A new original local artwork is in … a bathroom?
A new original local artwork is in … a bathroom?
Would you believe that one of the newest pieces of original artwork in Hammonton—a colorful mosaic mural called “Medley of Masters Mural”—is located on the wall of a bathroom space measuring only five feet by five feet?
The bathroom can be found at Piney Hollow Arts Studio, located at 19B Central Avenue, within the Hammonton Art District. So it does make sense in terms of being located inside an arts studio.
But why a bathroom?
Intrigued by how the beautiful mosaic mural piece came to appear on the portion of the wall over the sink of the bathroom, I sat down at Piney Hollow Arts Studio to interview Jeannie Bell of Mosaic Made, who collaborated with Paula Farrar, the owner of the studio, on the project. The three of us sat at the large table in the middle of the studio, just steps from the bathroom that now houses the mural.
The project began as a lot of art does: out of necessity.
“I just did not want the plaster in there. It had holes and everything. I was going to cover it with an ugly plastic. I see almost everything like a blank canvas. I thought, ‘I really want something whimsical in here.’ I was going to tile it. Then I thought of Jeannie and a mosaic,” Farrar said.
While Bell, who describes herself as a “self-taught” artist had worked with mosaics for years, this would be her first mural. Farrar said she loved Vincent van Gogh and “Starry Night” so elements of that painting were incorporated into the mural.
“I usually do organic designs that are not planned. This is the first one I planned,” Bell said.
Bell said as the creative process moved forward, she asked for more ideas.
“I was like, ‘give me some more people,’” Bell said.
“I told her, ‘Think about me and who I am,’” Farrar said.
As the mosaic, which used both flat and 3D items made from ceramic tile, glass, mirror, crockery, stone and other items, began to take shape, some of the other people appeared in the five-foot by eight-foot artwork. Sunflowers continued the Van Gogh theme, and a skull represents Paul Cezanne, Farrar and Bell said. Another famous artist was blended into the painting to help ground a floating 3D ceramic watering can that was hovering by itself in the middle of the artwork.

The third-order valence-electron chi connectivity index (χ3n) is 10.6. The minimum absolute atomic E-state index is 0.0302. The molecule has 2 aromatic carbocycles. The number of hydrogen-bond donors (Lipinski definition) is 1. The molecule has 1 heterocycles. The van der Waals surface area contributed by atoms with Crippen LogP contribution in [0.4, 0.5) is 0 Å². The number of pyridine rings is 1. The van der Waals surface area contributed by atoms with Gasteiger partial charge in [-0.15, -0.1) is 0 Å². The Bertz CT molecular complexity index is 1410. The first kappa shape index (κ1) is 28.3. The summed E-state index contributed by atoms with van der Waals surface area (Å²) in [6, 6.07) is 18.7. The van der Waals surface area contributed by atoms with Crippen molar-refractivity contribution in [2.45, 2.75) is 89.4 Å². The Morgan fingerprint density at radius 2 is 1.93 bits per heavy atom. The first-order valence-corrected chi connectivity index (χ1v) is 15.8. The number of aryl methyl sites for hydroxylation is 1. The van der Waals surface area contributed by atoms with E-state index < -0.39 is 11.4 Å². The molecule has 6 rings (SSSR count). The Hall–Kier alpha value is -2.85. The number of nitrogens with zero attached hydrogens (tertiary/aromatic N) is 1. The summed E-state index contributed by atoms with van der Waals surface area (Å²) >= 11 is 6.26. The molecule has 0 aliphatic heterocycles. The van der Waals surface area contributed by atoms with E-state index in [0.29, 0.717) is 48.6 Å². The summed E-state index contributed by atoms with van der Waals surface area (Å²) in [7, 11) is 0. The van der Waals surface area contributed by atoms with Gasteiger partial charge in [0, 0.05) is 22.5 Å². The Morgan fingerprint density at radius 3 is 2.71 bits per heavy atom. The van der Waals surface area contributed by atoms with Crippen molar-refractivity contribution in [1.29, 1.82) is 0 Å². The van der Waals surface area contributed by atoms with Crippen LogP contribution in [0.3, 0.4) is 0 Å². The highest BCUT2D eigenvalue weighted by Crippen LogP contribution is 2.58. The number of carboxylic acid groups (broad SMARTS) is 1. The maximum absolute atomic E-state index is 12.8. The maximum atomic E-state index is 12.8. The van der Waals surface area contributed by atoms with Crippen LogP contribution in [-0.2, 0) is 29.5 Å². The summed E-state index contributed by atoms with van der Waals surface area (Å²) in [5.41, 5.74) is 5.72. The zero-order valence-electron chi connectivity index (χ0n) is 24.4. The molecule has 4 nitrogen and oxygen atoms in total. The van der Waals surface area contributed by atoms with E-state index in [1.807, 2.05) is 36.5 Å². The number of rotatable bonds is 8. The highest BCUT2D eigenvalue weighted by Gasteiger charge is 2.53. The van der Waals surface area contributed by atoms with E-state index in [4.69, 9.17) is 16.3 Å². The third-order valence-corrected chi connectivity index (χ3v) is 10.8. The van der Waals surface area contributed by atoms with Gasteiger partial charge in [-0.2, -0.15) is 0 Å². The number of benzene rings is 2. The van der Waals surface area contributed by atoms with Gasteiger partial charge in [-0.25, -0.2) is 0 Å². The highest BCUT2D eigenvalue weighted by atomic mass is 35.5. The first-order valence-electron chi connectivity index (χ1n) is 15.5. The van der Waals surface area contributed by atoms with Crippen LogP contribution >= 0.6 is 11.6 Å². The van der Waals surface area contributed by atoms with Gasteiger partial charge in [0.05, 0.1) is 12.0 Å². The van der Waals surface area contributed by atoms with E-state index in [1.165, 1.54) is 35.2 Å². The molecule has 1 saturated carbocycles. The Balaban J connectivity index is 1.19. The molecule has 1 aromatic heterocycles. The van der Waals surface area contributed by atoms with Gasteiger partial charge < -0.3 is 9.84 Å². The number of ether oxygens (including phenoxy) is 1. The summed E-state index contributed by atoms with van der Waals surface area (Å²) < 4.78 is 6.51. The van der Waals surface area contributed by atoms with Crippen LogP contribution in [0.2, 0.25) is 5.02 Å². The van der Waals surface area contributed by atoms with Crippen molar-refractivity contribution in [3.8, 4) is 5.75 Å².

“We had this watering can, and we were debating about who would hold it or not. I saw Salvador Dali’s face online and we put him into it, holding the watering can over the sunflowers,” Farrar said.
The project took months to complete, and during that time, it became an inspiration to Farrar, Bell and Farrar’s students.
“It was challenging because it was upright … It was one of the most fantastic things I’ve ever done. The excitement of coming up here to the studio and looking at her paintings, her students’ paintings and the books was inspiring,” Bell said.
Farrar said her students would keep walking into the bathroom to see how the mural had been updated.
“Every time I would come in and my students would come in, we would look to see what was done with the mural. Each time I go in there I find something new in it. There are a lot of words in there. When it was finished, I was like, ‘Look what was created.’ I’m sure she’s like, ‘Look what I created,’” Farrar said.
But what do people think about the mural’s home inside a bathroom?
“We tell people, ‘Don’t mind Salvador watching you.’ I wanted something a little bit fun, a little bit creative,’” Farrar said, laughing.
Bell said the bathroom space made it easier in case the artwork didn’t go well.
“It was an awesome learning experience for me for murals. I figured if it didn’t work out, it was in a bathroom anyway, so who would see it? Go big or go home,” Bell said.
“I never had any doubts,” Farrar said.
Now, as all artists do, Farrar and Bell are moving on to other projects, both separate and together. One of the joint projects is a second mosaic mural, this time on the side of a bookcase at the studio. Students ranging in age from 7 to 15 are working to create tiles for the new mural, they said.
Using their imaginations to create a new artwork in the bathroom made the process exciting and fun.
“For me it was every time I came up here. Paula is a wonderful person and very talented in her own right,” Bell said.
When asked what she enjoyed about the process of creating the mosaic mural, Farrar said:
“The whole process, right from the very first brainchild to brainstorming until the time it was done. I am in awe of it—but then it was done. It was great to see the growth in the students and Jeannie and everyone. It was great to see the epiphany, of the birth of creativity, the spark, the light, the feeling of seeing a person ‘get it.’ … They are still excited. It’s been done for quite a while. I keep finding things in it. It’s a real conversation piece,” Farrar said.
Piney Hollow Arts Studio and its bathroom—and the beautiful mosaic mural that has been created to adorn one of its walls are unlike anything in town. How the artwork was created for the unique space is a testament to both Farrar and Bell’s creativity and ingenuity.
Gabriel J. Donio is the publisher of The Hammonton Gazette.